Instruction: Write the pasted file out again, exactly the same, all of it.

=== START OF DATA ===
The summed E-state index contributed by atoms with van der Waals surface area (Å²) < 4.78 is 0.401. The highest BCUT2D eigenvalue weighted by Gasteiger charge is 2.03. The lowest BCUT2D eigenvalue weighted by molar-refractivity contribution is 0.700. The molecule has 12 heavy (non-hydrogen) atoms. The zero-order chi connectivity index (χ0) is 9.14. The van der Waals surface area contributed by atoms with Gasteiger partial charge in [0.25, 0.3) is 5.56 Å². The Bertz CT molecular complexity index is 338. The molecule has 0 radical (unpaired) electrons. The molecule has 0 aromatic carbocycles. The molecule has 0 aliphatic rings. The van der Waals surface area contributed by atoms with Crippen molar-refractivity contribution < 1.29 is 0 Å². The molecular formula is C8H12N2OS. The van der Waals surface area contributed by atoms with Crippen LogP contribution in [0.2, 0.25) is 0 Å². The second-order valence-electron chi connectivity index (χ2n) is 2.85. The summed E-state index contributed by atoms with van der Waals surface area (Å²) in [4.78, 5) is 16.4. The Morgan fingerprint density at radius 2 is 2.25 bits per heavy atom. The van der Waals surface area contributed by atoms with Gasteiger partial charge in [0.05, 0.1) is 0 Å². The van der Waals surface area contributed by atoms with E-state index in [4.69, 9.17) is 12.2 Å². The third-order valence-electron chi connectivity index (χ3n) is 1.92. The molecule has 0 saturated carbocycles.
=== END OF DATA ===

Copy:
The summed E-state index contributed by atoms with van der Waals surface area (Å²) < 4.78 is 0.401. The highest BCUT2D eigenvalue weighted by Gasteiger charge is 2.03. The lowest BCUT2D eigenvalue weighted by molar-refractivity contribution is 0.700. The molecule has 12 heavy (non-hydrogen) atoms. The zero-order chi connectivity index (χ0) is 9.14. The van der Waals surface area contributed by atoms with Gasteiger partial charge in [0.25, 0.3) is 5.56 Å². The Bertz CT molecular complexity index is 338. The molecule has 0 radical (unpaired) electrons. The molecule has 0 aromatic carbocycles. The molecule has 0 aliphatic rings. The van der Waals surface area contributed by atoms with Crippen molar-refractivity contribution < 1.29 is 0 Å². The molecular formula is C8H12N2OS. The van der Waals surface area contributed by atoms with Crippen LogP contribution in [0.2, 0.25) is 0 Å². The second-order valence-electron chi connectivity index (χ2n) is 2.85. The summed E-state index contributed by atoms with van der Waals surface area (Å²) in [4.78, 5) is 16.4. The Morgan fingerprint density at radius 2 is 2.25 bits per heavy atom. The van der Waals surface area contributed by atoms with Gasteiger partial charge in [0.05, 0.1) is 0 Å². The van der Waals surface area contributed by atoms with E-state index in [4.69, 9.17) is 12.2 Å². The third-order valence-electron chi connectivity index (χ3n) is 1.92. The molecule has 0 saturated carbocycles.